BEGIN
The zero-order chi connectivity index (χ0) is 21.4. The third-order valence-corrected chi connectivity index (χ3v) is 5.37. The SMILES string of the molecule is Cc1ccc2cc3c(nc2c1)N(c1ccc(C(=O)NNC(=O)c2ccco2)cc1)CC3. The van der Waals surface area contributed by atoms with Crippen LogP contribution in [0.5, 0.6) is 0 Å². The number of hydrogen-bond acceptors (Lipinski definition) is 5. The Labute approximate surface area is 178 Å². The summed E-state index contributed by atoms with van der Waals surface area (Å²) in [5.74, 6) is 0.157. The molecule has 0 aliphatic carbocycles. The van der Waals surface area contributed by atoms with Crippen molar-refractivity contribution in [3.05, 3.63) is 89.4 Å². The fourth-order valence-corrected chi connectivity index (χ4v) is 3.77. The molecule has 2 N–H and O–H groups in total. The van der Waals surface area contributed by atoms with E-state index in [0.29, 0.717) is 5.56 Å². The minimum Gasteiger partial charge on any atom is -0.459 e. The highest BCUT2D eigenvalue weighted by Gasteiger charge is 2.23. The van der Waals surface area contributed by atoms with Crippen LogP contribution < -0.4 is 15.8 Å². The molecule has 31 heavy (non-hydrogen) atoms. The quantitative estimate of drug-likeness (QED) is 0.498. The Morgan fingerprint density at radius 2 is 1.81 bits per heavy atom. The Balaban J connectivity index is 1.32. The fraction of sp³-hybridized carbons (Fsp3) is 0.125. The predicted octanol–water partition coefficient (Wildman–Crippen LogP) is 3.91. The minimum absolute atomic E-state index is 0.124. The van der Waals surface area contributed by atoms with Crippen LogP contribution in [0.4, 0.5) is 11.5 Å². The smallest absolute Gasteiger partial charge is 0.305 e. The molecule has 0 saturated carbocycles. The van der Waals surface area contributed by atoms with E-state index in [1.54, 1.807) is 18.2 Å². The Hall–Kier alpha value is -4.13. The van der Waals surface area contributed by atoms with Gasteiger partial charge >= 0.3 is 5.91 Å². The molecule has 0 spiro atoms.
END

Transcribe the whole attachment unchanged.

The zero-order chi connectivity index (χ0) is 21.4. The third-order valence-corrected chi connectivity index (χ3v) is 5.37. The SMILES string of the molecule is Cc1ccc2cc3c(nc2c1)N(c1ccc(C(=O)NNC(=O)c2ccco2)cc1)CC3. The van der Waals surface area contributed by atoms with Crippen LogP contribution in [0.5, 0.6) is 0 Å². The number of hydrogen-bond acceptors (Lipinski definition) is 5. The Labute approximate surface area is 178 Å². The summed E-state index contributed by atoms with van der Waals surface area (Å²) in [5.74, 6) is 0.157. The molecule has 0 aliphatic carbocycles. The van der Waals surface area contributed by atoms with Crippen molar-refractivity contribution in [3.05, 3.63) is 89.4 Å². The fourth-order valence-corrected chi connectivity index (χ4v) is 3.77. The molecule has 2 N–H and O–H groups in total. The van der Waals surface area contributed by atoms with E-state index in [0.29, 0.717) is 5.56 Å². The minimum Gasteiger partial charge on any atom is -0.459 e. The highest BCUT2D eigenvalue weighted by Gasteiger charge is 2.23. The van der Waals surface area contributed by atoms with Crippen LogP contribution < -0.4 is 15.8 Å². The molecule has 31 heavy (non-hydrogen) atoms. The quantitative estimate of drug-likeness (QED) is 0.498. The Morgan fingerprint density at radius 2 is 1.81 bits per heavy atom. The Balaban J connectivity index is 1.32. The fraction of sp³-hybridized carbons (Fsp3) is 0.125. The predicted octanol–water partition coefficient (Wildman–Crippen LogP) is 3.91. The minimum absolute atomic E-state index is 0.124. The van der Waals surface area contributed by atoms with Crippen LogP contribution in [0.4, 0.5) is 11.5 Å². The smallest absolute Gasteiger partial charge is 0.305 e. The molecule has 0 saturated carbocycles. The van der Waals surface area contributed by atoms with E-state index in [1.54, 1.807) is 18.2 Å². The Hall–Kier alpha value is -4.13. The van der Waals surface area contributed by atoms with Gasteiger partial charge >= 0.3 is 5.91 Å². The molecule has 0 spiro atoms.